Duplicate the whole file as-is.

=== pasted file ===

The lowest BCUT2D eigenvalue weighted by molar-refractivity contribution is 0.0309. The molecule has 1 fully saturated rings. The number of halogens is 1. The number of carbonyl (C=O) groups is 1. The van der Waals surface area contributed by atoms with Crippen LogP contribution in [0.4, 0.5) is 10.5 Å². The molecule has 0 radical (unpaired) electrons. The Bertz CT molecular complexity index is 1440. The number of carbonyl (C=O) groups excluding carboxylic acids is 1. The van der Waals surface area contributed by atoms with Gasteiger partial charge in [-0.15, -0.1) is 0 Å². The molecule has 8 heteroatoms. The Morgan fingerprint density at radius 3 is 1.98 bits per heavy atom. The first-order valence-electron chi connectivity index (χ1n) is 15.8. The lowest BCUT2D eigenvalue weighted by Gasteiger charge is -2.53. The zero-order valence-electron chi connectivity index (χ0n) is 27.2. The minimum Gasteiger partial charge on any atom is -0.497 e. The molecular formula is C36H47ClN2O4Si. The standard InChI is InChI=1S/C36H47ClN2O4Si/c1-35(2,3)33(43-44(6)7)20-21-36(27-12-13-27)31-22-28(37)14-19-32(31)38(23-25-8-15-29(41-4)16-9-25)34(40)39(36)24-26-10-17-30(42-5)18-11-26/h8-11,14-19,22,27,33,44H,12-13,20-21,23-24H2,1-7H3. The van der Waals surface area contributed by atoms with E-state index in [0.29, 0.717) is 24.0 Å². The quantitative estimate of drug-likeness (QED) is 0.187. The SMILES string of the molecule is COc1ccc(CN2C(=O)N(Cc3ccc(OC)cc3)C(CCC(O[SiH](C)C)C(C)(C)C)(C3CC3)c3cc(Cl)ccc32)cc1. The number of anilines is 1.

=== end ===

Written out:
The lowest BCUT2D eigenvalue weighted by molar-refractivity contribution is 0.0309. The molecule has 1 fully saturated rings. The number of halogens is 1. The number of carbonyl (C=O) groups is 1. The van der Waals surface area contributed by atoms with Crippen LogP contribution in [0.4, 0.5) is 10.5 Å². The molecule has 0 radical (unpaired) electrons. The Bertz CT molecular complexity index is 1440. The number of carbonyl (C=O) groups excluding carboxylic acids is 1. The van der Waals surface area contributed by atoms with Gasteiger partial charge in [-0.15, -0.1) is 0 Å². The molecule has 8 heteroatoms. The Morgan fingerprint density at radius 3 is 1.98 bits per heavy atom. The first-order valence-electron chi connectivity index (χ1n) is 15.8. The lowest BCUT2D eigenvalue weighted by Gasteiger charge is -2.53. The zero-order valence-electron chi connectivity index (χ0n) is 27.2. The minimum Gasteiger partial charge on any atom is -0.497 e. The molecular formula is C36H47ClN2O4Si. The standard InChI is InChI=1S/C36H47ClN2O4Si/c1-35(2,3)33(43-44(6)7)20-21-36(27-12-13-27)31-22-28(37)14-19-32(31)38(23-25-8-15-29(41-4)16-9-25)34(40)39(36)24-26-10-17-30(42-5)18-11-26/h8-11,14-19,22,27,33,44H,12-13,20-21,23-24H2,1-7H3. The van der Waals surface area contributed by atoms with E-state index in [0.29, 0.717) is 24.0 Å². The quantitative estimate of drug-likeness (QED) is 0.187. The SMILES string of the molecule is COc1ccc(CN2C(=O)N(Cc3ccc(OC)cc3)C(CCC(O[SiH](C)C)C(C)(C)C)(C3CC3)c3cc(Cl)ccc32)cc1. The number of anilines is 1.